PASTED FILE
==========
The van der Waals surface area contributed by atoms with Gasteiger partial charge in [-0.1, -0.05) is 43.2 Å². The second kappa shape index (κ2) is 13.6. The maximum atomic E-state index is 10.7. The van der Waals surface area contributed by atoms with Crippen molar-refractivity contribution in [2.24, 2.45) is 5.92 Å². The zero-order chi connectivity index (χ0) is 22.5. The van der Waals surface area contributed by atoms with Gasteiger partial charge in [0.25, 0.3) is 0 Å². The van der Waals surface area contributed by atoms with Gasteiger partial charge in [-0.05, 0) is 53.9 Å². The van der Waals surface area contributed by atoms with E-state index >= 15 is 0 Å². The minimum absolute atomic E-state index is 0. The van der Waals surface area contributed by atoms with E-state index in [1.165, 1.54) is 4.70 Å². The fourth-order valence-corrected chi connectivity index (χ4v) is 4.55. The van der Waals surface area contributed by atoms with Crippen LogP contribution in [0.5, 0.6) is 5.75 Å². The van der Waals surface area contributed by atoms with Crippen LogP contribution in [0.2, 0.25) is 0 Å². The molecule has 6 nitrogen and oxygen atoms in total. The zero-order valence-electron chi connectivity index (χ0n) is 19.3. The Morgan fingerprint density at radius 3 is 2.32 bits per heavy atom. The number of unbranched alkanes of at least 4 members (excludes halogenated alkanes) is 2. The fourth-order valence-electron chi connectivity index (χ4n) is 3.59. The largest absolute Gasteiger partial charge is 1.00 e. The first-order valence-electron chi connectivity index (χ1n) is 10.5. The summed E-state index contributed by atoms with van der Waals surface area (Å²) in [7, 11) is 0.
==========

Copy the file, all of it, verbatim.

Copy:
The van der Waals surface area contributed by atoms with Gasteiger partial charge in [-0.1, -0.05) is 43.2 Å². The second kappa shape index (κ2) is 13.6. The maximum atomic E-state index is 10.7. The van der Waals surface area contributed by atoms with Crippen molar-refractivity contribution in [2.24, 2.45) is 5.92 Å². The zero-order chi connectivity index (χ0) is 22.5. The van der Waals surface area contributed by atoms with Gasteiger partial charge in [0.25, 0.3) is 0 Å². The van der Waals surface area contributed by atoms with Gasteiger partial charge in [-0.05, 0) is 53.9 Å². The van der Waals surface area contributed by atoms with E-state index >= 15 is 0 Å². The minimum absolute atomic E-state index is 0. The van der Waals surface area contributed by atoms with E-state index in [1.165, 1.54) is 4.70 Å². The fourth-order valence-corrected chi connectivity index (χ4v) is 4.55. The van der Waals surface area contributed by atoms with Crippen LogP contribution in [0.5, 0.6) is 5.75 Å². The van der Waals surface area contributed by atoms with Crippen LogP contribution in [0.2, 0.25) is 0 Å². The molecule has 6 nitrogen and oxygen atoms in total. The zero-order valence-electron chi connectivity index (χ0n) is 19.3. The Morgan fingerprint density at radius 3 is 2.32 bits per heavy atom. The number of unbranched alkanes of at least 4 members (excludes halogenated alkanes) is 2. The fourth-order valence-electron chi connectivity index (χ4n) is 3.59. The largest absolute Gasteiger partial charge is 1.00 e. The first-order valence-electron chi connectivity index (χ1n) is 10.5. The summed E-state index contributed by atoms with van der Waals surface area (Å²) in [7, 11) is 0.